Chrysostom vs. ESV

In his homily on John 16, St. John Chrysostom explains John 16:22 in this way. Notice the elegant way in which he ties the sorrow and joy of the disciples to Jesus life, death and resurrection.

And yet the woman does not rejoice because “a man has come into the world,” but because a son has been born to her; since, had this been the case, nothing would have hindered the barren from rejoicing over another who bears. Why then spoke He thus? Because He introduced this example for this purpose only, to show that sorrow is for a season, but joy lasting: and to show that (death) is a translation unto life; and to show the great profit of their pangs. He said not, “a child has been born,” but, “A man.” For to my mind He here alludes to His own Resurrection, and that He should be born not unto that death which bare the birth-pang, but unto the Kingdom. Therefore He said not, “a child has been born unto her,” but, “A man has been born into the world.”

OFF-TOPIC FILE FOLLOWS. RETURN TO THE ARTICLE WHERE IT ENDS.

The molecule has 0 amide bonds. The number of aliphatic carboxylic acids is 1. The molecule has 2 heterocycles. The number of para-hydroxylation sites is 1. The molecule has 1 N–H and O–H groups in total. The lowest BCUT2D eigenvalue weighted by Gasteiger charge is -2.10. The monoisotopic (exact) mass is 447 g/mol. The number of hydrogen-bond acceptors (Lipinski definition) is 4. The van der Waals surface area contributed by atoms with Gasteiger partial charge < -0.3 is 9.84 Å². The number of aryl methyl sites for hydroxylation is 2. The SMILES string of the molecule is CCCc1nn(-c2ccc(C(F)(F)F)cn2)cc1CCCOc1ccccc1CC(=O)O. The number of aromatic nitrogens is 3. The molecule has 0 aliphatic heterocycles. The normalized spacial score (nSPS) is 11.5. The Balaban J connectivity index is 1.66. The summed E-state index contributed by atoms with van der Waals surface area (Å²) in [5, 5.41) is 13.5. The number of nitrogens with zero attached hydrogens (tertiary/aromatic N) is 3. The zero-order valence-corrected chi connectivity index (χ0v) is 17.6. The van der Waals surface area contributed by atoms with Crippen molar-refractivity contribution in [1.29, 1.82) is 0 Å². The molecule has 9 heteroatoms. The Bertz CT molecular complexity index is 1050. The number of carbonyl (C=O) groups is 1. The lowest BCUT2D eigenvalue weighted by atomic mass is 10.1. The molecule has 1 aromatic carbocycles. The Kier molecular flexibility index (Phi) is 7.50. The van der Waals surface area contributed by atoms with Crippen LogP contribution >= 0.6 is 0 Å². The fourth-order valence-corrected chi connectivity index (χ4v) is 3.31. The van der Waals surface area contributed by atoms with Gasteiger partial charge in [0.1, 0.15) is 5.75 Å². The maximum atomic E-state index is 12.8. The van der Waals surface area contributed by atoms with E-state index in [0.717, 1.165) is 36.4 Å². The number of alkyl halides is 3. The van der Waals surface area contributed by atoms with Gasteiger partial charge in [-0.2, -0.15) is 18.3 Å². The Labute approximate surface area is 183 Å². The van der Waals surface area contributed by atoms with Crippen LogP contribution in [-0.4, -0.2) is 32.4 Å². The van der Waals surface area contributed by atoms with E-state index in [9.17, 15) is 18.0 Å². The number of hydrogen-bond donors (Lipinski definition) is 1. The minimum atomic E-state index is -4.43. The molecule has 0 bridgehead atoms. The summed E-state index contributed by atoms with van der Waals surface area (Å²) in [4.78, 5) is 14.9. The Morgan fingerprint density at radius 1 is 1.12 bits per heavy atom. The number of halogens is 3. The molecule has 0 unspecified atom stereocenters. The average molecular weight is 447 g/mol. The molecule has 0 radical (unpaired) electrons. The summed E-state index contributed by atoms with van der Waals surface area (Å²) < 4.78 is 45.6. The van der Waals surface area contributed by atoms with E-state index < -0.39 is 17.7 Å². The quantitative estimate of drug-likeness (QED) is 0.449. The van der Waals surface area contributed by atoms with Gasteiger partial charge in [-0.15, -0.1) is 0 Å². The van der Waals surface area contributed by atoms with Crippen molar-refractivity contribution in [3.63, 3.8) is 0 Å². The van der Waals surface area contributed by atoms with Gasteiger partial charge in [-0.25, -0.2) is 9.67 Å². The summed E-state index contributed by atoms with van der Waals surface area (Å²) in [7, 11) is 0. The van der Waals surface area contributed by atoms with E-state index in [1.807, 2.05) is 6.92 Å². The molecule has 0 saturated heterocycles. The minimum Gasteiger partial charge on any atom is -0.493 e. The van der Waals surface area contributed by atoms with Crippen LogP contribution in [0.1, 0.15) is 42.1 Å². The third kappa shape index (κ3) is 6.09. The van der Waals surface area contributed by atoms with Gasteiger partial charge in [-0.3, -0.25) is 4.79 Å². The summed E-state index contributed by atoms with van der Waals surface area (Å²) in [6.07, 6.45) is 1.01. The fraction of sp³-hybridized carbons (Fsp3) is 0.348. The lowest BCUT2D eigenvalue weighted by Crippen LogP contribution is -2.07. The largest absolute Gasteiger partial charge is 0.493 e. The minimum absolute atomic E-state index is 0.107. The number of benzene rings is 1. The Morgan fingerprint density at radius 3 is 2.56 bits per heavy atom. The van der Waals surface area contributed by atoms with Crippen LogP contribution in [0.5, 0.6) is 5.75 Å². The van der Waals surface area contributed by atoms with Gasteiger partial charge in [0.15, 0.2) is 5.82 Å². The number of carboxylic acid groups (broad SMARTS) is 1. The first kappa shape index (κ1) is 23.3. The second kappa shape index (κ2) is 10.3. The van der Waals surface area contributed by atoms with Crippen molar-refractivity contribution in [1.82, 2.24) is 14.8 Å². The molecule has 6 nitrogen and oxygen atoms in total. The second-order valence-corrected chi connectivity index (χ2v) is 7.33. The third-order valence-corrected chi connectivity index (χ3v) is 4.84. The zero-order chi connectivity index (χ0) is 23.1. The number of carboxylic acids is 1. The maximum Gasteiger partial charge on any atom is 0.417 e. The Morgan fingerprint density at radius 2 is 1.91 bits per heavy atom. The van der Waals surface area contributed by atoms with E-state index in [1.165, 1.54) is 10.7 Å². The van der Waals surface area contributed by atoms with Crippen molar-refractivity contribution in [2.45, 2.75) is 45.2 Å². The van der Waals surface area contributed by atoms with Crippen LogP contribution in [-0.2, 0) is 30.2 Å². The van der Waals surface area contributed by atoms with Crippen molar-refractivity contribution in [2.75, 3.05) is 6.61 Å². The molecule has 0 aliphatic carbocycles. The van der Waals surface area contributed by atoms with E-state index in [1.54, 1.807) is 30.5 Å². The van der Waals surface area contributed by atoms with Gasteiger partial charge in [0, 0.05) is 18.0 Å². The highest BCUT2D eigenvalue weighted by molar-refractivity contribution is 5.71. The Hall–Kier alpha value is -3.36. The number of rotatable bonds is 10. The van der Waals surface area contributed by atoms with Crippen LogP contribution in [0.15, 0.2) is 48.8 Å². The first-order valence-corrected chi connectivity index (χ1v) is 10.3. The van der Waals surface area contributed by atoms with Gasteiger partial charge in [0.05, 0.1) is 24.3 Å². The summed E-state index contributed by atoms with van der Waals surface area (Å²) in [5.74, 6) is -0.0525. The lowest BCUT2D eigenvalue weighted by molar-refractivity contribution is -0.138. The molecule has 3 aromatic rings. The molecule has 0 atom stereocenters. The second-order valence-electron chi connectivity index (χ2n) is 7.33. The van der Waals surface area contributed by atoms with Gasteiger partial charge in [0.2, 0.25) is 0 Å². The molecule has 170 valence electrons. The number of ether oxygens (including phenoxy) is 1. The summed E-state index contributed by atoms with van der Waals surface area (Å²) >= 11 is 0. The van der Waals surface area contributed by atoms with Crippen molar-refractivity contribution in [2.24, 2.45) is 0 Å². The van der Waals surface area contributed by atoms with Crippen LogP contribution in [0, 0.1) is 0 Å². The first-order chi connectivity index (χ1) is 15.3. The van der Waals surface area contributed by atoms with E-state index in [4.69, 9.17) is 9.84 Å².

If you are at all familiar with John in the original Greek, after reading Chrysostom’s comment, this meaning practically jumps out at you. “A woman has sorrow, but that sorrow is turned to joy. How much more then will our sorrow be turned to joy, seeing that ‘a man has come into the world’ to save us from sin death and the devil.” (And no matter how hard you try, you simply can’t un-see it)This sort of wordplay is a very Johannine thing to do. So, how does the ESV handle it?

When a woman is giving birth, she has sorrow because her hour has come, but when she has delivered the baby, she no longer remembers the anguish, for joy that a human being has been born into the world.

Oh, well then… never mind, I guess.

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One Response to Chrysostom vs. ESV

  1. Luther: “Ein Weib, wenn sie gebiert, so hat sie Traurigkeit; denn ihre Stunde ist gekommen. Wenn sie aber das Kind geboren hat, denkt sie nicht mehr an die Angst um der Freude willen, daß der Mensch zur Welt geboren ist.”

    Der Mensch is not as strong as Der Mann but it’ll do.

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